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Discussion Starter #1
We all failed! :22yikes:

Four of us took the Ride Like a Pro course with J. D. Redmon in Greensboro, NC in August 2011. All four of us, at one time or another, ran off the course (mostly me), ran over a few cones, or dropped their bike. I'll tell you what though, by the end of 5 hours with J. D., we were all banging off U-turns and doing figure eights and having a great time!

OOPS

Another Gold Wing rider was the first to drop his bike. I felt so much better after that. Why? Because he was okay. The bike was fine. Nobody laughed at him and the instructor used the moment to go over the fine points of picking up a big touring bike. No harm. No foul.

TIPS AND TECHNIQUES

We continued with the Slow Cone Weave. The other guys looked pretty good, but it felt awkward to me. Everyone struggled trying to squeeze their big touring rigs into a 24-foot circle. But J. D. came to our rescue and suggested we lock the wheel and duck walk the bike around the circle one time to prove the bike would fit. I tried it, got halfway around the dime size circle and finally found the speed I needed to get the bike going with the bars locked. The class got easier after that.

Another student was struggling with the tight turns so J. D. hopped on his bike and squeezed in with him. You would think trying to fit two bikes into a space that wouldn't hold one would make the exercise impossible, but mirror neurons are amazing brain cells. I watched the other student sync up with J. D., find his groove, and magically improve his turning ability.

INSTRUCTOR

J. D. was a wonderful teacher. I contacted him before the class and told him that due to some health issues, there was no way I was going to be able to slip the clutch all day. He said to try letting the clutch out and using the throttle as my friction zone. I started with that, then found I could let the bike idle in second gear and use the combination of head and eyes and rear brake to make the bike come alive. J. D. went out of his way to check on me and make sure I was okay during the hot and humid 5-hour course.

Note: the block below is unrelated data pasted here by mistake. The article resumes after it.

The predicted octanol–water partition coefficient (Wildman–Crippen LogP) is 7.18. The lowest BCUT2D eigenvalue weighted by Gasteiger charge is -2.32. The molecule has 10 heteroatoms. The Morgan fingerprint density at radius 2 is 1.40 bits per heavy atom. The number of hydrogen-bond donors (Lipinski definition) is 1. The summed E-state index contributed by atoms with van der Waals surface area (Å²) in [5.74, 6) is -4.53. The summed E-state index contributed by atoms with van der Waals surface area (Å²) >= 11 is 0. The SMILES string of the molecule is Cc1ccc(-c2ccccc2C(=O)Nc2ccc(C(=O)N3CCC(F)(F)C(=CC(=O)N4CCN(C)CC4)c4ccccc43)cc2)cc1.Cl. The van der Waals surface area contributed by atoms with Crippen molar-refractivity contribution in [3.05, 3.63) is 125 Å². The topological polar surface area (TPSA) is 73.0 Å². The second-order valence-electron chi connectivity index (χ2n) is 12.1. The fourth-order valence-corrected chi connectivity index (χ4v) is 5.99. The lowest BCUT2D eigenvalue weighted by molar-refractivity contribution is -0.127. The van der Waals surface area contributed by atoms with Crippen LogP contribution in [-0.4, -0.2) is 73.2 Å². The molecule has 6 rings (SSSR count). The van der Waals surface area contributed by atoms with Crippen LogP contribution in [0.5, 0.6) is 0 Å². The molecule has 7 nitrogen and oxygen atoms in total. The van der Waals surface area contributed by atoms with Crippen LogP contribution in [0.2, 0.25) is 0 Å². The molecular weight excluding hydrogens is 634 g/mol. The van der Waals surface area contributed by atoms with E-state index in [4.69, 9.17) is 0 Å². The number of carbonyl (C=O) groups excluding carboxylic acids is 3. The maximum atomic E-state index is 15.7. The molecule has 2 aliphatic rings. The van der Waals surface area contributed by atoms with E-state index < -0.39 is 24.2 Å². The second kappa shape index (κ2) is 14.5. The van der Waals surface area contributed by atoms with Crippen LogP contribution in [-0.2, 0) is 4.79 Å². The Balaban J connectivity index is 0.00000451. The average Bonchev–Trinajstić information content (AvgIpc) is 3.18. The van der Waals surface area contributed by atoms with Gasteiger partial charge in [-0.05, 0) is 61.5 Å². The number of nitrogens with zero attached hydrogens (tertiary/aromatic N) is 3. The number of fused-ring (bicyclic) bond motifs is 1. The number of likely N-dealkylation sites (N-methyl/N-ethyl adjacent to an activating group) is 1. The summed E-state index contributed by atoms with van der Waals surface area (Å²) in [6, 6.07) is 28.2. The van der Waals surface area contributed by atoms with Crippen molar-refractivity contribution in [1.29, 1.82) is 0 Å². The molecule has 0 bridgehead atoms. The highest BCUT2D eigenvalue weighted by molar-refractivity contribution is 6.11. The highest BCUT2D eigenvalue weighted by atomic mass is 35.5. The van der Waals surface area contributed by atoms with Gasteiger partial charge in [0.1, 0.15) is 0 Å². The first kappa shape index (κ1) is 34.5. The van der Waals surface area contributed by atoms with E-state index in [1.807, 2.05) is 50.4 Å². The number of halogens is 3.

LESSONS

For me, some of the most important lessons were that the size of the bike doesn't matter. Let the motor do it's job! As long as you keep power to the rear wheel, that motor is strong enough to maintain forward momentum and keep the bike upright. If you can balance the bike at a stand still, and know how to use the Three Motor Officer Techniques, you have enough strength to ride a Gold Wing.

I also, learned that you have to be ready to apply the techniques. If my foot wasn't on the rear brake before I let out the clutch, it was hard to get my foot settled AND operate the other controls AND find a place to put my eyes all at the same time.

My third lesson was about leaning. Before the class, I did not believe much of anything was gained by learning to lean a bike at parking lot speeds. However, having spent most of 5 hours with the bike leaned w-a-a-a-y over, well, it was a confidence booster on the ride home.

THE VIDEO

If you are thinking of taking the class, J. D. recommends you buy the RLAP video beforehand. I had the video. I practiced some of the techniques on my Burgman 650 last year. However, I did not learn nearly as much on my own as I did taking the class with a live, expert instructor.

SUMMARY

If you get the chance to take the Ride Like a Pro course, either at the HQ in Florida, in North Carolina or in some other state, I highly recommend you do it. For me, the class was worth every penny and is one of the best values in rider training available today. :cool:
 

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Good post, glad you enjoyed the learning.

Any Darksiders there?
 

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Discussion Starter #3
No darksiders at this RLAP class. It would be an excellent way to learn what the tire would do and how it felt on the bike.
 

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Rodney,

Thanks for posting your review. I wanted to know how you did and what you thought about the course. Hope there are not too many scratches on that new Goldwing. :22yikes:

I would like to view your RLAP video sometime.

Hope to see you soon. Ride safe and God Bless.

Mike
 
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